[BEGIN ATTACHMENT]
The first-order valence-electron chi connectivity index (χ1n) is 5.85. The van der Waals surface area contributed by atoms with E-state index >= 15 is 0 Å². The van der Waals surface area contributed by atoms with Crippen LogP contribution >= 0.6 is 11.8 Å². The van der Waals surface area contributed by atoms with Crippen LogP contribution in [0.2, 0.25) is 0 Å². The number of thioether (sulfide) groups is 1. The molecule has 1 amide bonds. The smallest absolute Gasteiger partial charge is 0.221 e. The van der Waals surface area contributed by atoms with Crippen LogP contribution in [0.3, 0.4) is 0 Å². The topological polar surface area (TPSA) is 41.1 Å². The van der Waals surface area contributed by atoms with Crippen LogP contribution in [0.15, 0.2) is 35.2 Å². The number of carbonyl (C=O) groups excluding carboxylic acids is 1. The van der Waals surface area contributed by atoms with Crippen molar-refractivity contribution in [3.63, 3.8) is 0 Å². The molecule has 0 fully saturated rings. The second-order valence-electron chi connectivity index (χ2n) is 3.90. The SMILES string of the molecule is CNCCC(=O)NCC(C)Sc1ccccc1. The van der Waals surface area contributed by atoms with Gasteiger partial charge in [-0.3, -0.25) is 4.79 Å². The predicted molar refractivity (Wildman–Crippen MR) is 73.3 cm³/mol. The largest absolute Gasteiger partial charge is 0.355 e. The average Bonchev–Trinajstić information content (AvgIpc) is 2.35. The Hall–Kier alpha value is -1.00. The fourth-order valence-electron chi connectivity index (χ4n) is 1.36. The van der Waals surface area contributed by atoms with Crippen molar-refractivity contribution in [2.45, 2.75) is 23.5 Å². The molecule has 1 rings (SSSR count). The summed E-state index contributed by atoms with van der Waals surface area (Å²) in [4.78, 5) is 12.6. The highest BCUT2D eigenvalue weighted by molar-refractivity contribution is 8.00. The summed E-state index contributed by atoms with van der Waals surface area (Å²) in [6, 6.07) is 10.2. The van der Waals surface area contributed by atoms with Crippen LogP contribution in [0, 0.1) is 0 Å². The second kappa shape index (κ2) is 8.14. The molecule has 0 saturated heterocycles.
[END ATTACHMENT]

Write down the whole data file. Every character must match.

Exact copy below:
The first-order valence-electron chi connectivity index (χ1n) is 5.85. The van der Waals surface area contributed by atoms with E-state index >= 15 is 0 Å². The van der Waals surface area contributed by atoms with Crippen LogP contribution >= 0.6 is 11.8 Å². The van der Waals surface area contributed by atoms with Crippen LogP contribution in [0.2, 0.25) is 0 Å². The number of thioether (sulfide) groups is 1. The molecule has 1 amide bonds. The smallest absolute Gasteiger partial charge is 0.221 e. The van der Waals surface area contributed by atoms with Crippen LogP contribution in [0.3, 0.4) is 0 Å². The topological polar surface area (TPSA) is 41.1 Å². The van der Waals surface area contributed by atoms with Crippen LogP contribution in [0.15, 0.2) is 35.2 Å². The number of carbonyl (C=O) groups excluding carboxylic acids is 1. The van der Waals surface area contributed by atoms with Crippen molar-refractivity contribution in [3.63, 3.8) is 0 Å². The molecule has 0 fully saturated rings. The second-order valence-electron chi connectivity index (χ2n) is 3.90. The SMILES string of the molecule is CNCCC(=O)NCC(C)Sc1ccccc1. The van der Waals surface area contributed by atoms with Gasteiger partial charge in [-0.3, -0.25) is 4.79 Å². The predicted molar refractivity (Wildman–Crippen MR) is 73.3 cm³/mol. The largest absolute Gasteiger partial charge is 0.355 e. The average Bonchev–Trinajstić information content (AvgIpc) is 2.35. The Hall–Kier alpha value is -1.00. The fourth-order valence-electron chi connectivity index (χ4n) is 1.36. The van der Waals surface area contributed by atoms with Crippen molar-refractivity contribution in [2.45, 2.75) is 23.5 Å². The molecule has 1 rings (SSSR count). The summed E-state index contributed by atoms with van der Waals surface area (Å²) in [4.78, 5) is 12.6. The highest BCUT2D eigenvalue weighted by molar-refractivity contribution is 8.00. The summed E-state index contributed by atoms with van der Waals surface area (Å²) in [6, 6.07) is 10.2. The van der Waals surface area contributed by atoms with Crippen LogP contribution in [0, 0.1) is 0 Å². The second kappa shape index (κ2) is 8.14. The molecule has 0 saturated heterocycles.